While the American Presidential poll results have still not been formally declared, Democratic Presidential nominee Joe Biden does seem to be moving more quickly towards the White House than the incumbent US President Donald Trump. From an international perspective, the poll results will become very important given the ongoing US-China rivalry. Now, with results around the corner, one ought to analyse what would happen if Joe Biden actually becomes the US President.
At the outset, it needs to be kept in mind that no matter who comes at the helm of affairs in the White House, China and the US will remain arch-foes. However, Biden can be expected to go soft on China over several issues while also bringing in the anachronistic worldview of US-Russia animosity that was otherwise getting buried while Trump was in power. From Biden’s election campaign and his general political disposition, one can expect the Democratic leader to pursue the following combination of China policy on a broad range of issues in Sino-American relationship.
- The Tariff war will end:
This should be a no-brainer. Throughout his election campaign, Joe Biden, the former US Vice-President, frowned upon Trump’s tariff wars against the People’s Republic of China. He virtually promised to end the tariff war, if elected to power. Speaking about Trump’s tariff wars against China, Biden said, “Manufacturing has gone into a recession. Agriculture lost billions of dollars that taxpayers had to pay.”
So, Biden’s tariff policy towards China seems rather simple. He doesn’t see any benefit in continuing with tariff wars against China, and if elected to power, it wouldn’t be surprising if Biden actually removes tariffs that have been ravaging China’s economy. And Biden’s argument behind the removal of such tariffs would in all certainty be the idea of a need to do business with China for fuelling American growth.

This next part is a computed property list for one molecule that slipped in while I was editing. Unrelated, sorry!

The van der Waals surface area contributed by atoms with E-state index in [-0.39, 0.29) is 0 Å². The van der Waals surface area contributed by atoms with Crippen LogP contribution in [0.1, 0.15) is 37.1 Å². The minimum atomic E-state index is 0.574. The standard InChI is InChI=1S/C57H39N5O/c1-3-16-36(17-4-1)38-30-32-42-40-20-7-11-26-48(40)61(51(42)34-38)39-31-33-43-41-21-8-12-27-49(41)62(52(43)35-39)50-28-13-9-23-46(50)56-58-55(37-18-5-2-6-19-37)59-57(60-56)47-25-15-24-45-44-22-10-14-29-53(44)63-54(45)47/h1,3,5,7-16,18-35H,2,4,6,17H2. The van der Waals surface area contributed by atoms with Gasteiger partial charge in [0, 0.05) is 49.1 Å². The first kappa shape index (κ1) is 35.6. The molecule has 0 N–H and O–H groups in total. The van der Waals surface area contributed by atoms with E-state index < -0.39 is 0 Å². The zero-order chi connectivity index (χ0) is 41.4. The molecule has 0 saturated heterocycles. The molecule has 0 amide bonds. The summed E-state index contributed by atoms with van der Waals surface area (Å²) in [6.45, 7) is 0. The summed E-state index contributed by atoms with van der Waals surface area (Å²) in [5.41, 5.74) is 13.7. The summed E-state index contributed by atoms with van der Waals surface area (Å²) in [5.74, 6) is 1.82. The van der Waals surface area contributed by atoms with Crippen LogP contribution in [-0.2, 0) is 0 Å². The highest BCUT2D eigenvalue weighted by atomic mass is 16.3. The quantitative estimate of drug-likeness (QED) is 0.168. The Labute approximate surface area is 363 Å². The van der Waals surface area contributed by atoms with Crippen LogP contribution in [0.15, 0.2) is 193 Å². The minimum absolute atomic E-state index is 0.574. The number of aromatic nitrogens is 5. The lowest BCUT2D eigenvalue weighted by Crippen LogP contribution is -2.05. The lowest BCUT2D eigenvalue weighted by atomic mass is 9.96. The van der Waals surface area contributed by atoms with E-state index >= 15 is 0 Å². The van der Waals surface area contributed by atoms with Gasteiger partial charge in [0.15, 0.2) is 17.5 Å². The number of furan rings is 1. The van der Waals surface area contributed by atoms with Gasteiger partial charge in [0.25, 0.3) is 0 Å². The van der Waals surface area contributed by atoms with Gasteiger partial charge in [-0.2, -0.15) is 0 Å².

- Reduced American vigilance in the Indo-Pacific:
The Indo-Pacific will always be critical to any US President given the changing world order. And the South China Sea’s centrality too would remain something hard to ignore for the White House. However, the Trump administration had actually taken American military presence in the South China Sea to an entirely new level.
The US was becoming more and more assertive against China on issues concerning Taiwan and the border standoff with India, something that might no longer be true if Biden comes to power. Biden will also want to keep the US forces stationed in the region, but the sheer intent to confront the paper Dragon that the Trump administration was showing may get watered down with Biden.
- Huawei, ‘No’. But semiconductor, ‘Yes’:
Within the White House, Joe Biden is likely to continue considering China a major threat just like his predecessor. And while considering China as a threat, Biden is unlikely to ignore the Chinese telecom giant Huawei, which has been targeted relentlessly by the Trump administration over 5G security concerns.
But again Biden wants to underscore the need of having to do business with and to engage China. So, while Huawei might no longer become acceptable in the US even if Biden comes to power, he is likely to relax the semiconductor restrictions that Trump was imposing on Huawei and literally handicapping the Chinese telecom giant.
- Exchanges with the Chinese government and people:
For Trump, China was a real enemy. With him at the helm of affairs, the US had to take some unprecedented measures including imposing visa bans on Chinese Communist Party (CCP) members, cracking down on Chinese student spies stealing American Intellectual Property (IP), closing the Chinese Consulate in Houston, designating China’s State media as operatives of the Communist State of China and also targeting Confucius Institutes.
But Biden doesn’t really consider China an enemy and considers Russia as the bigger and more immediate threat. So, punitive measures against China will come down considerably if Biden comes to power. And a Biden administration might even take steps like reopening the Houston Consulate or diluting the crackdown on Chinese student spies. With Biden, there will be an urge in the American administration to keep interacting with China and returning to the status quo, as it was four years ago.
Therefore, even if Biden comes to power, China and the US will not become friends all over again. The US policy on China has already reached the point of no return. But a Biden administration will never be as hawkish towards China as the Trump administration and there will be key changes across all issues in the US-China relationship.
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